When Willa Shalit plasters people, they invariably react with surprise. Farrah Fawcett was so excited she called up her mother to come right over. Sophia Loren said she’d never seen her soul before. Vanessa Williams didn’t recognize herself.
Shalit, the 30-year-old daughter of NBC’s Today commentator Gene Shalit, makes masks of people’s faces. Cast from plaster molds, the finished result is often so revealing that many people feel they’ve encountered their true selves for the first time. Retail scion Richard Marcus was so impressed with his mask that Shalit and her services were featured in last year’s Neiman-Marcus Christmas catalog. “I find the human face beautiful,” says Shalit. “And the fact that people can see the beauty of themselves in these masks has helped me go forward.”
Most of Shalit’s masks are created in her Upper West Side Manhattan apartment. Her workroom overflows with recognizable plaster facades: There’s an impish Helen Hayes, an unsmiling Marcel Marceau and a forceful President Reagan (done at the White House). Other parts of the body have also been the object of her artistic attentions. A leg en pointe on the table turns out to be that of prima ballerina Natalia Makarova. The powerful fist hanging on the wall is that of Muhammad Ali.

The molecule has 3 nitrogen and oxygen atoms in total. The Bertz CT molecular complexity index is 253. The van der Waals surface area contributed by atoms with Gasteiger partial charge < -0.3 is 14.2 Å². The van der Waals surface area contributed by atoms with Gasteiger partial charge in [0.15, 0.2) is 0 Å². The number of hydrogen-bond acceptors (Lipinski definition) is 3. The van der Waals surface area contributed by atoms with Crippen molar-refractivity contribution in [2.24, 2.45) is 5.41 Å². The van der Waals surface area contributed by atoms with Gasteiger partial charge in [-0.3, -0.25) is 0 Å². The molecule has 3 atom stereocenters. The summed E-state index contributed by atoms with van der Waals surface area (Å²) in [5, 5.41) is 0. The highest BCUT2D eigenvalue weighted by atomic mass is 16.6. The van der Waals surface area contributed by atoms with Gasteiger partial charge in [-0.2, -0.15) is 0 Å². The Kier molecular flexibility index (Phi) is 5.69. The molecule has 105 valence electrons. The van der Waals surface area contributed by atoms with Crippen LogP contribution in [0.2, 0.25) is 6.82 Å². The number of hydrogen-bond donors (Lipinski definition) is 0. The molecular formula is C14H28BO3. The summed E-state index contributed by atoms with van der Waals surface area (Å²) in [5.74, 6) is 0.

Shalit’s molding process is surprisingly swift and pleasant. After applying light oil to her subject’s face, she lays on moistened strips of surgical plaster bandages, working around the nose so as not to obstruct breathing. After the mold dries, usually in one minute, it is cast with polymerand high calcium gypsum to produce a finished mask, which is coated with casing paint. The masks range in price from $200 to $1,800 for a gold veneer coating.
Even as a young girl growing up in Leonia, N.J., Willa was fascinated with faces. “She analyzed people and was interested in how they looked and what they wore,” says her father. The second of Shalit’s six children (his wife died seven years ago), Willa and her siblings were shielded from publicity. “When we were growing up, no one knew we existed,” she says thankfully. “My father kept us very private. At home there was a lot of reading, education and art, and a lot of ‘you can do anything you want.’ The concept of impossible was not in our vocabulary.”
As a classics major at Ohio’s Oberlin College, Willa learned to make masks while working in the drama department. After graduating in 1978 she moved to Martha’s Vineyard for a year and developed her talent making free masks for the islanders. “There’s an incredible bond when making these masks,” she says. “It’s a thing we always want with other people—not to be nervous and not to be separate. The interaction is very intimate.”
Since moving to New York in 1979 Shalit has continued to make life casts professionally along with wearable masks for theater and video projects. She long ago, of course, cast the faces of her entire family, which were recently on display at an East Village gallery. Gene Shalit could not be more proud of his daughter’s success. “When she did the first mask of me and it didn’t stick to my mustache,” he declares, “I knew she was on the right track.”